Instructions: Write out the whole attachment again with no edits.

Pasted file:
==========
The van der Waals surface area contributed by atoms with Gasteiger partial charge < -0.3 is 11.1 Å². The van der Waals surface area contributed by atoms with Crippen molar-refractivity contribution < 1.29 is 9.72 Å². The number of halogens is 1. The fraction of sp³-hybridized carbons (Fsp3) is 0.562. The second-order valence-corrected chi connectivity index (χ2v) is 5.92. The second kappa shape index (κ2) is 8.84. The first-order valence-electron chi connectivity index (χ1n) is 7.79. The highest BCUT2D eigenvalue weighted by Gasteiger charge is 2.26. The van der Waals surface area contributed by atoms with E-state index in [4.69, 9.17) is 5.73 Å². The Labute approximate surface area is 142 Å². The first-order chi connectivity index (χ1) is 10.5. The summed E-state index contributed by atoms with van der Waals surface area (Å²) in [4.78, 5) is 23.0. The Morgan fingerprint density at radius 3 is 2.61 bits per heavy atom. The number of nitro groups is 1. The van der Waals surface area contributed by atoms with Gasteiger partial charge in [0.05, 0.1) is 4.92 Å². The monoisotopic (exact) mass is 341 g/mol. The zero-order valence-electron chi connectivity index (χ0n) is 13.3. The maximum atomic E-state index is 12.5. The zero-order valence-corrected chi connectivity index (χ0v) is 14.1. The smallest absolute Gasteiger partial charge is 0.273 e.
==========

The van der Waals surface area contributed by atoms with Gasteiger partial charge < -0.3 is 11.1 Å². The van der Waals surface area contributed by atoms with Crippen molar-refractivity contribution < 1.29 is 9.72 Å². The number of halogens is 1. The fraction of sp³-hybridized carbons (Fsp3) is 0.562. The second-order valence-corrected chi connectivity index (χ2v) is 5.92. The second kappa shape index (κ2) is 8.84. The first-order valence-electron chi connectivity index (χ1n) is 7.79. The highest BCUT2D eigenvalue weighted by Gasteiger charge is 2.26. The van der Waals surface area contributed by atoms with E-state index in [4.69, 9.17) is 5.73 Å². The Labute approximate surface area is 142 Å². The first-order chi connectivity index (χ1) is 10.5. The summed E-state index contributed by atoms with van der Waals surface area (Å²) in [4.78, 5) is 23.0. The Morgan fingerprint density at radius 3 is 2.61 bits per heavy atom. The number of nitro groups is 1. The van der Waals surface area contributed by atoms with Gasteiger partial charge in [0.05, 0.1) is 4.92 Å². The monoisotopic (exact) mass is 341 g/mol. The zero-order valence-electron chi connectivity index (χ0n) is 13.3. The maximum atomic E-state index is 12.5. The zero-order valence-corrected chi connectivity index (χ0v) is 14.1. The smallest absolute Gasteiger partial charge is 0.273 e.